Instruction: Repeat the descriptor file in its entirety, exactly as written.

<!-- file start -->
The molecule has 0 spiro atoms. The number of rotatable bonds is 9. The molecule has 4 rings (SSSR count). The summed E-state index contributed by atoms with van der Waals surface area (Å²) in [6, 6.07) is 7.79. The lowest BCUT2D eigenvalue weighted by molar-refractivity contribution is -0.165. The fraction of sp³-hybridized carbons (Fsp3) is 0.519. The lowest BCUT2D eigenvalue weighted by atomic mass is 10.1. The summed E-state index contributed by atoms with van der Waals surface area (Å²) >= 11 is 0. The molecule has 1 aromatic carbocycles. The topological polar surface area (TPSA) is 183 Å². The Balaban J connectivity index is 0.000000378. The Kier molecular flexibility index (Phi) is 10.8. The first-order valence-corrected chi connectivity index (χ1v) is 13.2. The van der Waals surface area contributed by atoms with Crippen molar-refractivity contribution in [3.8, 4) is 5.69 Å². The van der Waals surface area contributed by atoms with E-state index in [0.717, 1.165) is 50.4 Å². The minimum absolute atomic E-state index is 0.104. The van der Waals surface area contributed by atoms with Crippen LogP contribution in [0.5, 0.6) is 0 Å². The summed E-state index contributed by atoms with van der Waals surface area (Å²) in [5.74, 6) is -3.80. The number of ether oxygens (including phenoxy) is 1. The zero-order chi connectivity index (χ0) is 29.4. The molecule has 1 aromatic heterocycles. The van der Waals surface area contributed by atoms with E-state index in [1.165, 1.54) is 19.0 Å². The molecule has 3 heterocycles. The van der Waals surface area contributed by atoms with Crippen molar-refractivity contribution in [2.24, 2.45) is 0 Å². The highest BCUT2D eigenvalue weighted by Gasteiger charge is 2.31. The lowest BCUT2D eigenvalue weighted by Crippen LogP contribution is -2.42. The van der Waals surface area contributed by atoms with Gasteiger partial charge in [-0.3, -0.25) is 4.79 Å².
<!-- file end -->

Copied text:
The molecule has 0 spiro atoms. The number of rotatable bonds is 9. The molecule has 4 rings (SSSR count). The summed E-state index contributed by atoms with van der Waals surface area (Å²) in [6, 6.07) is 7.79. The lowest BCUT2D eigenvalue weighted by molar-refractivity contribution is -0.165. The fraction of sp³-hybridized carbons (Fsp3) is 0.519. The lowest BCUT2D eigenvalue weighted by atomic mass is 10.1. The summed E-state index contributed by atoms with van der Waals surface area (Å²) >= 11 is 0. The molecule has 1 aromatic carbocycles. The topological polar surface area (TPSA) is 183 Å². The Balaban J connectivity index is 0.000000378. The Kier molecular flexibility index (Phi) is 10.8. The first-order valence-corrected chi connectivity index (χ1v) is 13.2. The van der Waals surface area contributed by atoms with Crippen molar-refractivity contribution in [3.8, 4) is 5.69 Å². The van der Waals surface area contributed by atoms with E-state index in [0.717, 1.165) is 50.4 Å². The minimum absolute atomic E-state index is 0.104. The van der Waals surface area contributed by atoms with Crippen LogP contribution in [0.5, 0.6) is 0 Å². The summed E-state index contributed by atoms with van der Waals surface area (Å²) in [5.74, 6) is -3.80. The number of ether oxygens (including phenoxy) is 1. The zero-order chi connectivity index (χ0) is 29.4. The molecule has 1 aromatic heterocycles. The van der Waals surface area contributed by atoms with E-state index in [1.165, 1.54) is 19.0 Å². The molecule has 3 heterocycles. The van der Waals surface area contributed by atoms with Crippen molar-refractivity contribution in [2.24, 2.45) is 0 Å². The highest BCUT2D eigenvalue weighted by Gasteiger charge is 2.31. The lowest BCUT2D eigenvalue weighted by Crippen LogP contribution is -2.42. The van der Waals surface area contributed by atoms with Gasteiger partial charge in [-0.3, -0.25) is 4.79 Å².